GRANTEE: David DeNardo, PhD
Institution: Washington University in St. Louis
Research Project: Origins and Impact of Macrophages in Pancreatic Cancer
Award: 2014 Pancreatic Cancer Action Network – AACR Career Development Award
Award Period: July 1, 2014 – June 30, 2016
Click here to download Dr. DeNardo’s Grant Snapshot (pdf)
Dr. DeNardo earned a bachelor’s degree in biology from Willamette University in Salem, Oregon, and then went on to receive his PhD from Baylor University in Houston. He underwent his postdoctoral training at the University of California, San Francisco, and then was recruited to Washington University in St. Louis as an assistant professor in 2011. Dr. DeNardo has a strong background in studying tumor immunology and in studying tumor-associated macrophages, and has assembled the expertise needed for key research areas for this application.
A key feature of pancreatic tumors is a dense microenvironment of various cell types that surround and are integrated among the cancer cells. One of the prominent cell types is tumor-associated macrophages, or TAMs. Studies conducted in genetically engineered mouse models that are programmed to develop pancreatic cancer have demonstrated that TAMs are critical drivers of tumor progression, metastasis (spread) and drug resistance. In addition, the presence of high numbers of these TAMs has been shown to correlate with poor clinical outcomes in patients with pancreatic cancer. Therefore, TAMs are considered an attractive target for slowing or stopping the growth of pancreatic tumors.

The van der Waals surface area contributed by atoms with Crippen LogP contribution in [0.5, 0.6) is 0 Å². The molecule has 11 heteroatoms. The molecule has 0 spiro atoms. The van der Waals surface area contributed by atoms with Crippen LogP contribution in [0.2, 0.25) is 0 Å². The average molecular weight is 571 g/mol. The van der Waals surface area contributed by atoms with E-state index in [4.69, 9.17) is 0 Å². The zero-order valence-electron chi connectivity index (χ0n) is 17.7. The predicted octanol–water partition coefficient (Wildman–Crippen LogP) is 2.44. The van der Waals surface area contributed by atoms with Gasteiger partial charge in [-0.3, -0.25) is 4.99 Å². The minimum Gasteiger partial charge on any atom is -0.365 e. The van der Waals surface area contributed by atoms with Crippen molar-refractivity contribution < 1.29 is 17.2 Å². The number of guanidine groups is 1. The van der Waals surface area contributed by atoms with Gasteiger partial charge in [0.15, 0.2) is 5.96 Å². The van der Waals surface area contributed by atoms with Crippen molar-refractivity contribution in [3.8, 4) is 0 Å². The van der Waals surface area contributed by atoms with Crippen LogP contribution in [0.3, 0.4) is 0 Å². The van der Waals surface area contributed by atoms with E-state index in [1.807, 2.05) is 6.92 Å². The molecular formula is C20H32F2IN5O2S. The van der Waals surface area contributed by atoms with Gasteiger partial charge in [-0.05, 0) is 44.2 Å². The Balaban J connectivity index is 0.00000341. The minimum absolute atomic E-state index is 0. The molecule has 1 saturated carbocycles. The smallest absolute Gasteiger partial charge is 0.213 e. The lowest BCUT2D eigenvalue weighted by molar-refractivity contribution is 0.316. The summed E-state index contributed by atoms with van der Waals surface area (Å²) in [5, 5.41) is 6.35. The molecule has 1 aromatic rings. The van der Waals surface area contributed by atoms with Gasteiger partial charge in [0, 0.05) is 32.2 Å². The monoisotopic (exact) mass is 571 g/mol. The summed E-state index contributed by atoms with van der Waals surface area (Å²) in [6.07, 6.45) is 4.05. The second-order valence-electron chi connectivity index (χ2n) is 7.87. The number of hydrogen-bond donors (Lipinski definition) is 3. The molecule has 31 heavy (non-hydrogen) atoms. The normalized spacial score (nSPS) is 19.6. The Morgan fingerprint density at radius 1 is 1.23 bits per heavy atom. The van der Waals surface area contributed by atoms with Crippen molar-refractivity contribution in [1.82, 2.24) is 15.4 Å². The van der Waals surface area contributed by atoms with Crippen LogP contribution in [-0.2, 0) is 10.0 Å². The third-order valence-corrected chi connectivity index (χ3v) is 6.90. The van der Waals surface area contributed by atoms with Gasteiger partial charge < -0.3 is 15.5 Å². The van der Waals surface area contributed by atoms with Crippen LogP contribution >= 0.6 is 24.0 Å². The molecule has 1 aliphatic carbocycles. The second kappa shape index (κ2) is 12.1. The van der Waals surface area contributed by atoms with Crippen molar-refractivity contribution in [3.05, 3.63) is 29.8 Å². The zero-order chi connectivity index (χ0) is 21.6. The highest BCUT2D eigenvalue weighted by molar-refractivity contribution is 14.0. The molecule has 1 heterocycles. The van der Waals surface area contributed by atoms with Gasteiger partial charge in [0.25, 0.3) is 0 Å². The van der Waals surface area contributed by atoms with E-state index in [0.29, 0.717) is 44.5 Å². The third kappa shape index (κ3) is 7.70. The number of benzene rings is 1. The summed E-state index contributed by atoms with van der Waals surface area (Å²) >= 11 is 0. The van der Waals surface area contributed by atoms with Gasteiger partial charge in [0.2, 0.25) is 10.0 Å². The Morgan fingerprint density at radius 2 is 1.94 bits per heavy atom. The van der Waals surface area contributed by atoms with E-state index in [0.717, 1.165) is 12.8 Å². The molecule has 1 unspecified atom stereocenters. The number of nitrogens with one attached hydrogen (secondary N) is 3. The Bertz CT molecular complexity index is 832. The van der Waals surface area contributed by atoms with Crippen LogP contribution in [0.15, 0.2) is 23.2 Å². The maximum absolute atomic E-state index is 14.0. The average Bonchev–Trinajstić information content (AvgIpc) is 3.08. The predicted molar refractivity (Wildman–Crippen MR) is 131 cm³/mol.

The classical assumption has been that TAMs are recruited from cells in the blood, which are continuously generated in the bone marrow. This assumption has been the basis for several clinical trials targeting macrophage recruitment. However, using novel techniques to track these immune cells, Dr. DeNardo and his colleagues found that pancreatic tumors are often heavily infiltrated with macrophages derived from cell division rather than being recruited from the blood. He thus hypothesizes that resident proliferating TAMs are critical early mediators of tumor inflammation and drivers of tumor metastasis. Dr. DeNardo and his research team will test this hypothesis using a combination of 1) mouse models of pancreatic cancer in combination with unique cellular tracing to follow TAMs, and 2) assessment of proliferating TAMs in human pancreatic cancer tissue samples to determine their impact on patient outcomes. Results from these studies may be critical for guiding patient selection or identifying alternative targets to improve responses to macrophage-targeted therapies.